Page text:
Linda Delcher isn’t waiting around for a man to buy her a diamond ring this holiday season. As she strides into the 1884 Collection, it’s clear she’s doing that all by herself. And why shouldn’t she? “Buying jewelry makes me happy!” she exclaims, “My desire to own – or as Elizabeth Taylor said act as the guardian for – beautiful, intriguing pieces that tell a story or evoke a feeling.”
And that’s easier to do when she picks those pieces out for herself, as she notes that, for her, buying jewelry is like buying clothes.
50 years ago, she might have had to wait around for a man to give her pieces, and hope he got the right ones when Christmas rolled around. A woman buying her own jewelry might even feel a sense of shame that she didn’t have a lover showering her with gems. But today, the only shame women feel is if her bonus wasn’t big enough to afford her a flawless one.
“Nowadays, women are independent,” says Manuel Carrera, founder of the Spanish jewelry firm Carrera y Carrera. “The contemporary woman doesn’t need to wait for her boyfriend or her husband to buy her a jewelry piece.”
It’s true that modern women are more financially independent than they ever have been before, but they’re also more proud of their independence. They deserve something sparkly to show for it.
Verdura CEO Ward Landrigan has been in the jewelry business since 1964 and he remembers that it used to be that whenever women would treat themselves to decadent jewels, they would lie about buying the gems
themselves. “They were ashamed there was no man to buy it,” he explains.
Not anymore. Being able to buy your own jewels connotes a level of success that’s part of the “having it all” package that 21st century women strive for. Other women won’t look askance at a woman who bought her own sparkler so much as they’re going to high five her. Choosing a major piece of jewelry for yourself has a practical perk.
“Women are going to make better purchases for themselves than men,” says Landrigan. “You wouldn’t send your boyfriend out to buy you a dress.”
Patrick Toth at Leviev has noticed that women are so in control of their jewelry purchases now that he’s even less likely to see men buying engagement rings on their own. “Women used to basically get what they were given. The guy shopped alone and she accepted it. Now it’s completely flipped. The woman comes in alone. She already knows what she wants.”
But how do you find out what you want?
You’ve got to literally shop around. Some people feel there might be a stigma about going into high end stores – especially if you’re not planning to buy that day. Stop worrying! They’re happy to see you, and have you try pieces on at your leisure. “It pays to shop,” says Mr. Landrigan.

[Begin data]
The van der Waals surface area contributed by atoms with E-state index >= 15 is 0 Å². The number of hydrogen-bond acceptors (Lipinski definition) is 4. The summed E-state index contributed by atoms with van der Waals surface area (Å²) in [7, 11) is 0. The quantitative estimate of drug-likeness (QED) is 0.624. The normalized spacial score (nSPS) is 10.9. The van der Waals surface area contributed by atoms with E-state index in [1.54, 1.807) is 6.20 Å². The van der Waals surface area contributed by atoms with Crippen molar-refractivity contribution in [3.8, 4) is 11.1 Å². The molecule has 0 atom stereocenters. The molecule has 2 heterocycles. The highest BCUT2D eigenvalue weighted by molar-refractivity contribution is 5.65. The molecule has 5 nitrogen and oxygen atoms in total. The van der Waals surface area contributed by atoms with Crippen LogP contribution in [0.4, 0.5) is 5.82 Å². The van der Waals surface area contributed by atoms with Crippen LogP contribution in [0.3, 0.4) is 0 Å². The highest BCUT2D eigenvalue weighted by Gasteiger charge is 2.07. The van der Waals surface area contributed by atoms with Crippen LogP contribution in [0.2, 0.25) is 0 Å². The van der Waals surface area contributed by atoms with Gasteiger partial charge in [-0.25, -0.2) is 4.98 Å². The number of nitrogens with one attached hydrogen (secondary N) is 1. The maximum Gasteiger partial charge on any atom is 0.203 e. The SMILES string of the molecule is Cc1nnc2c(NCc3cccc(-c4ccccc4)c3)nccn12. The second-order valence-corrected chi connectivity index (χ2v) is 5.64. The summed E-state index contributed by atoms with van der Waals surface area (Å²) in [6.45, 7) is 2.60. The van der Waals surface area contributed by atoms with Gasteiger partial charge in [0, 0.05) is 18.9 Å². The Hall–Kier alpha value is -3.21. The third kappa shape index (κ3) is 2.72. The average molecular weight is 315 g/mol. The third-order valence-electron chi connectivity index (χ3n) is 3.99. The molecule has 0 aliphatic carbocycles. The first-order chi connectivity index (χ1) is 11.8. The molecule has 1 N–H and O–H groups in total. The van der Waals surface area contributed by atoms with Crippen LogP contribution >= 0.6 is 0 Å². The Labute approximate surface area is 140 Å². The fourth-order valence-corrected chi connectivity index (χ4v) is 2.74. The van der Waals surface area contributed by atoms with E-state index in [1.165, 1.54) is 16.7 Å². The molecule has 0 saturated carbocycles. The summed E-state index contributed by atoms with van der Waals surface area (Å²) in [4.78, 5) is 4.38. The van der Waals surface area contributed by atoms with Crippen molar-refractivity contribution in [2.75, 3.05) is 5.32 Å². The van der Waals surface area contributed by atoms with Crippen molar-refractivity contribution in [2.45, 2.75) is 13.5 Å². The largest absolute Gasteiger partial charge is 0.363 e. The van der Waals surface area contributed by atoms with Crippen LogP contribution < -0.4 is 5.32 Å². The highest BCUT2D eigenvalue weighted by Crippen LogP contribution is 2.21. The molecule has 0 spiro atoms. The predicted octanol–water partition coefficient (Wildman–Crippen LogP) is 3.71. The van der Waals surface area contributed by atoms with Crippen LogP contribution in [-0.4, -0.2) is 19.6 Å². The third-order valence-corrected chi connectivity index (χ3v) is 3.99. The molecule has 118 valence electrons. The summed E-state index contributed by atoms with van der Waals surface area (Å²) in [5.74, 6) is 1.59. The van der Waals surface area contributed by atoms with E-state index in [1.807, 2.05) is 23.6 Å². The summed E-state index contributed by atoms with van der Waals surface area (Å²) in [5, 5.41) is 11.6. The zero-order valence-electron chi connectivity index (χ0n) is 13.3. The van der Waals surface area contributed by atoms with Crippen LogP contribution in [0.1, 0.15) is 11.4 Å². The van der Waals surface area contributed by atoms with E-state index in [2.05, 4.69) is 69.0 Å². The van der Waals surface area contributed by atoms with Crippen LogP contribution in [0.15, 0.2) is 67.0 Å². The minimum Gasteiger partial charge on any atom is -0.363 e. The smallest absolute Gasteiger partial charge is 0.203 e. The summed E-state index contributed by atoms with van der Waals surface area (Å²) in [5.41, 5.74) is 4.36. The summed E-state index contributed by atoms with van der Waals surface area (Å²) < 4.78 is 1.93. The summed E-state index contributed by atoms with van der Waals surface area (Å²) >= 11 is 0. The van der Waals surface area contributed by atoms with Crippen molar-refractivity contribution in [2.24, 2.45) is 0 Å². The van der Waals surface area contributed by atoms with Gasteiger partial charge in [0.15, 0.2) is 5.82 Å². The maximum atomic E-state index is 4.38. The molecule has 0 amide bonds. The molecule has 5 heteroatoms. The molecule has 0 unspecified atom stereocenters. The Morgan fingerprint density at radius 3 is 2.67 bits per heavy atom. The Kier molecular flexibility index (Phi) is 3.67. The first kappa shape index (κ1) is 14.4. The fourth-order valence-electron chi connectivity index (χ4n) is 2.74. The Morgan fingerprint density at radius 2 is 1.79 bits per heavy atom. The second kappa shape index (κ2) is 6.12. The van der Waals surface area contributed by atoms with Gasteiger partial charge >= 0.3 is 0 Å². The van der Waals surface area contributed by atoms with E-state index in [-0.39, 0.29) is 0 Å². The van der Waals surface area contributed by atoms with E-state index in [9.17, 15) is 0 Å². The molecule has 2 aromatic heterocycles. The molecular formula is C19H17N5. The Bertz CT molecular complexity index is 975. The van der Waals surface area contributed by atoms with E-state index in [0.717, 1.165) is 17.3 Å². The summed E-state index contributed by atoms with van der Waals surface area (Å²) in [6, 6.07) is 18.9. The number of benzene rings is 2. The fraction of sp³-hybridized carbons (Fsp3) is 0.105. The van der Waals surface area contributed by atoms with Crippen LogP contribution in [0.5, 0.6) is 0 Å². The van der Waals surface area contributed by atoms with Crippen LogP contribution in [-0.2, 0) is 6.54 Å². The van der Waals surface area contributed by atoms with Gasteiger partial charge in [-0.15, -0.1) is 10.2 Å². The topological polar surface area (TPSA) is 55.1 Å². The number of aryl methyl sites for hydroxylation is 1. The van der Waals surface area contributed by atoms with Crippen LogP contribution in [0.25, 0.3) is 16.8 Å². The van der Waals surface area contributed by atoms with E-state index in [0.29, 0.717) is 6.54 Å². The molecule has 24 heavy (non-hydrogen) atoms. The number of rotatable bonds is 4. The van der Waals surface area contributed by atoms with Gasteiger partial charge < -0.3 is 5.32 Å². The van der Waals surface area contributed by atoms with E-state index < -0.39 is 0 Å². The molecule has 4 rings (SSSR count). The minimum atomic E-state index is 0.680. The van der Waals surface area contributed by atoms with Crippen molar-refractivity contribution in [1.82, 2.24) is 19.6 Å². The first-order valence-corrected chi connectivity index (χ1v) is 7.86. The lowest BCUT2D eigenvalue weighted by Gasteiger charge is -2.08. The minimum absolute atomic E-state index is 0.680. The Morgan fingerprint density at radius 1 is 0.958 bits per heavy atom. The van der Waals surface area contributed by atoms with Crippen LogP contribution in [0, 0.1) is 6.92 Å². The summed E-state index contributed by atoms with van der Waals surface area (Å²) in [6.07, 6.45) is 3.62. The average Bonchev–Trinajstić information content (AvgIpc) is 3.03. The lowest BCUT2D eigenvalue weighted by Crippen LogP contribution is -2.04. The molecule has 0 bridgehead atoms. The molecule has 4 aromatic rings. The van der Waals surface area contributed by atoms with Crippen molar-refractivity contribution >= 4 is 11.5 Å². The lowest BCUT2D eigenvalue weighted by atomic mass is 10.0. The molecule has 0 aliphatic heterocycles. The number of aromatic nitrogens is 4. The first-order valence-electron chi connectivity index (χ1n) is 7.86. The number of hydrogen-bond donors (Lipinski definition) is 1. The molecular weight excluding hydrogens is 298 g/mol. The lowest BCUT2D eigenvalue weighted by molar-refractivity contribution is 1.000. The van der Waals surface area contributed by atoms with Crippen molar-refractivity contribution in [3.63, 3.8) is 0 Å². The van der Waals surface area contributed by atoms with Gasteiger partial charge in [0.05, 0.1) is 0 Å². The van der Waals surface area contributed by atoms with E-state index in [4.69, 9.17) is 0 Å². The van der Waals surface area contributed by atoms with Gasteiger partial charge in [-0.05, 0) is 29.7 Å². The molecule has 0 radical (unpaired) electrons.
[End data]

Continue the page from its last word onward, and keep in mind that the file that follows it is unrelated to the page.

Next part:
And you will find pieces you love. It’s nearly impossible not to be enraptured by opulent statement pieces like one of Leviev’s exquisite colored diamond rings, Carrera y Carrera’s brash and beautiful yellow rings, the elegant La Dolce Vita inspired jewelry from the 1884 Collection, Verdura’s whimsical gemstone pieces and scrumptious Mahogany and Cognac diamonds from Reinstein Ross.
According to Mr. Toth, the rarest and most popular color diamond is pink, but Andrew Schloss says that mahogany diamonds are the most coveted among his clientele at Reinstein Ross. What explains this disparity? Either personal style or the fact that depending upon the specific gem, you can get larger white, yellow and brown diamonds for a much smaller price than you would for a petite pink stone.
They’ll make you start hoping for a really big bonus immediately.
Of course, if you’re not looking to invest in a rare million dollar pink diamond, and just want a gorgeous everyday piece in the $10,000 range (it will seem completely reasonable after you try on the million dollar ones, almost as though you’re suddenly scoring a bargain at a rural yard sale) there are a myriad of high quality gemstones available, too.
Verdura’s most popular style is the “Candy Ring” which features a large gumdrop shaped gemstone. Because they make the ring with practically any kind of gem in any color, the possibilities are almost endless, but Landrigan also says that sometimes clients see one example and lack the imagination to see it in another color.
Just as people may not realize diamonds come in all shapes, sizes and shades, they may also forget that garnets and sapphires also come in practically every color of the rainbow.
Of course, as great as gemstones are, diamonds will always be known as a girl’s best. friend. Alberto Petochi, the founder of the 1884 Collection, says it’s because “diamonds have long been associated with love and commitment, so it is no wonder that women can’t get enough of them.”
Because if, as Oscar Wilde quipped, ‘loving oneself is the beginning of a lifelong romance’, that’s a love affair that’s worthy of a ring.